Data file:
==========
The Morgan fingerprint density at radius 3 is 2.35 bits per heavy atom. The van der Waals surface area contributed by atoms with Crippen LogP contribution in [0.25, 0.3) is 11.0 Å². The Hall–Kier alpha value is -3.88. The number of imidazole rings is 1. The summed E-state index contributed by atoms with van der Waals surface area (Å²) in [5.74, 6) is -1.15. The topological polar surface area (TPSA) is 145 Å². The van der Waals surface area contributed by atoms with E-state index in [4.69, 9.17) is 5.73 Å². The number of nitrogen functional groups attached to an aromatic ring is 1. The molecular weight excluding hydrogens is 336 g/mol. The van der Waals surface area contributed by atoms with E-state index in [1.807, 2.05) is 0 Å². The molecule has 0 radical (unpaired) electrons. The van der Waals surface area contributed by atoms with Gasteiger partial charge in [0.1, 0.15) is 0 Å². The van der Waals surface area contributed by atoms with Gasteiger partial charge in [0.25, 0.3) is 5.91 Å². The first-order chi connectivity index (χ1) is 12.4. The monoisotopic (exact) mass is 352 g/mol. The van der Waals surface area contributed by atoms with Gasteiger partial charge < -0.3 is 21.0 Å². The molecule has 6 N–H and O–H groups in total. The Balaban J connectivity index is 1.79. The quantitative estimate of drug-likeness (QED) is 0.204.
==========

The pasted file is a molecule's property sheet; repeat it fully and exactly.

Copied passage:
The Morgan fingerprint density at radius 3 is 2.35 bits per heavy atom. The van der Waals surface area contributed by atoms with Crippen LogP contribution in [0.25, 0.3) is 11.0 Å². The Hall–Kier alpha value is -3.88. The number of imidazole rings is 1. The summed E-state index contributed by atoms with van der Waals surface area (Å²) in [5.74, 6) is -1.15. The topological polar surface area (TPSA) is 145 Å². The van der Waals surface area contributed by atoms with E-state index in [4.69, 9.17) is 5.73 Å². The number of nitrogen functional groups attached to an aromatic ring is 1. The molecular weight excluding hydrogens is 336 g/mol. The van der Waals surface area contributed by atoms with E-state index in [1.807, 2.05) is 0 Å². The molecule has 0 radical (unpaired) electrons. The van der Waals surface area contributed by atoms with Gasteiger partial charge in [0.1, 0.15) is 0 Å². The van der Waals surface area contributed by atoms with Gasteiger partial charge in [0.25, 0.3) is 5.91 Å². The first-order chi connectivity index (χ1) is 12.4. The monoisotopic (exact) mass is 352 g/mol. The van der Waals surface area contributed by atoms with Gasteiger partial charge < -0.3 is 21.0 Å². The molecule has 6 N–H and O–H groups in total. The Balaban J connectivity index is 1.79. The quantitative estimate of drug-likeness (QED) is 0.204.